Chinese diplomats in the center of the Manchester consulate return home

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China’s consul general in Manchester and five other diplomats have returned home and will escape police questioning for their role in the beating of a pro-Hong Kong democracy protester outside the city’s consulate on October 16.

The Chinese, citing diplomatic immunity, decided to recall the diplomats after the British Foreign Office gave the embassy a week to make the diplomats available for questioning by British police.

Tory MPs reacted furiously, saying the diplomats should have been expelled weeks ago, rather than let the matter drag on for two months.

Related: Ministers urged to expel Chinese diplomat over violent Manchester protests

Iain Duncan Smith, a former cabinet minister, said: “The blatant assault on peaceful democracy protesters in Manchester requires more than allowing those responsible to walk out of the UK uncharged with their heads held high. Letting China take them back is not justice. We should have kicked them out weeks ago.

Other MPs say the diplomats should have been declared persona non grata given the evidence against them.

The departure of Consul General Zheng Xiyuan was announced by British Foreign Secretary James Cleverly, who seems unlikely to take further action, even though he considers the beatings shameful.

The embassy claimed the protesters entered the consulate compound illegally, but video footage shows staff dragging a protester by the hair into the consulate compound. Zheng later said it was his duty to defend his leader, Xi Jinping.

In a statement, Cleverly said: “Features circulating on social media showed what appeared to be completely unacceptable behavior by a number of individuals near the entrance to the consular premises. The right to freedom of expression – including the right to protest and speak out – is absolutely essential to our democratic life.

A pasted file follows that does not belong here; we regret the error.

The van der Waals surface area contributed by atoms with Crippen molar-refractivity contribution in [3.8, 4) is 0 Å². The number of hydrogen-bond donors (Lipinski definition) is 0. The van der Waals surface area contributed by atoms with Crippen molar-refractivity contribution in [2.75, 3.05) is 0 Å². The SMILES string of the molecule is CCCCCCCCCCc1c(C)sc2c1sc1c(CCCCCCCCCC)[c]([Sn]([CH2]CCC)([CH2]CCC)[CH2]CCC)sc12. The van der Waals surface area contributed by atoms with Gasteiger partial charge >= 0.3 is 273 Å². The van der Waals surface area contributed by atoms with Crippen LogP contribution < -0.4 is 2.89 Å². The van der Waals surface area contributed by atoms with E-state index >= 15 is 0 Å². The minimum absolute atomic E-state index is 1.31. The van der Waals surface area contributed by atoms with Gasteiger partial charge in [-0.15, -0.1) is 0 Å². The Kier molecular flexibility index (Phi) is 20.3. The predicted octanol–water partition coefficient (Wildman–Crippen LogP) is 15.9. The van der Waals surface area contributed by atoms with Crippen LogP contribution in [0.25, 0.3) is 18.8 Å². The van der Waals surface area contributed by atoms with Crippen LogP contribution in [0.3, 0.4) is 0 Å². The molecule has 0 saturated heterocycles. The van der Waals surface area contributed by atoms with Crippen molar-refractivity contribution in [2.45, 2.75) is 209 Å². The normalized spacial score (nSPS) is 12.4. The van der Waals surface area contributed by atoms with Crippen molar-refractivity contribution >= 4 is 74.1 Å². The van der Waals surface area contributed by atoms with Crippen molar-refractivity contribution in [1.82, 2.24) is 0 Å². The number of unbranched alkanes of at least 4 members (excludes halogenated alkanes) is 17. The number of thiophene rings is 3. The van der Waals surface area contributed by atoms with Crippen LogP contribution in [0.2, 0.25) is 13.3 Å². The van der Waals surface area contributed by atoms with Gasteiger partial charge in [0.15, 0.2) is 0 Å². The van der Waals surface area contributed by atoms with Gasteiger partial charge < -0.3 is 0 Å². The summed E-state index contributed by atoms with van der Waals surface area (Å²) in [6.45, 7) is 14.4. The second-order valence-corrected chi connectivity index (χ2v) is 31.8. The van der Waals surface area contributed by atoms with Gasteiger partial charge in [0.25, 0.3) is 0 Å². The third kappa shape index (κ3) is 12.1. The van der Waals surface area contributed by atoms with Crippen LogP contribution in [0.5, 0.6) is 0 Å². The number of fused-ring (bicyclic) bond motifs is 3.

Cleverly said he had asked the Chinese Embassy to waive diplomatic immunity to allow the talks to continue, but “the Chinese Embassy, ​​acting on instructions from Beijing, notified His Majesty’s Government that the consul-general’s duties in Manchester came to an end and he returned to China.

“The Embassy has further informed us that other staff involved in the incident whom the police wish to interview have either left the UK or will do so soon.”

Defending his approach and expressing his disappointment that the diplomats have not been brought to justice, Cleverly said: “We have been clear with China from the start that we are ready to take firm action if the police determine that he “There were grounds to charge officials for their involvement in the incident. We expect a certain standard of behavior from all foreign diplomats and consular staff in the UK, regardless of their privileges and immunities.”

He added that it was right that due process was involved and that the police began their investigation first.

But the pace of the police investigation gave the Chinese every chance to downplay the incident by sending them home once an official request to question them was made.

Britain is trying to improve relations with China, and both sides may have preferred not to escalate what was already a worsening diplomatic incident.

British officials said that given the seriousness of the matter, it was correct and appropriate for Greater Manchester Police to take the decision to open an investigation. They stressed that it was right for the UK to be seen as upholding the rule of law, following due process and respecting the operational independence of our police.

Chris Sykes, Deputy Chief Constable of Greater Manchester Police, said police were continuing their investigation. “They have also successfully identified a number of offences, including numerous assaults and breaches of public order, as well as potential suspects and victims that we would like to speak with in relation to the incident.

“No arrests have yet been made but our investigations will continue as long as necessary with the support of partners.”

The Vienna Convention on Consular Relations allows states to withdraw members of a consular post at any time.

In a letter to Manchester Police, Zheng said protesters displayed slogans “deliberately designed to provoke, harass, alarm and distress our consular staff”. He said activists were “politely asked” to remove the footage “but refused to do so”.

In another video previously released by the embassy, ​​a spokesperson said: “Providing shelter to independent elements in Hong Kong will, in the end, only bring disaster to Britain.”

He said he wanted to “remind” people of Aesop’s fable of the farmer and the snake, “where the farmer showed sympathy to the snake but was finally bitten”.

He went on to explain at length how dependent the UK was on China as the third largest trading partner and “first source of imports”.

“UK exports to China have also increased strongly, so we see this relationship as a win-win and mutually beneficial,” he said.

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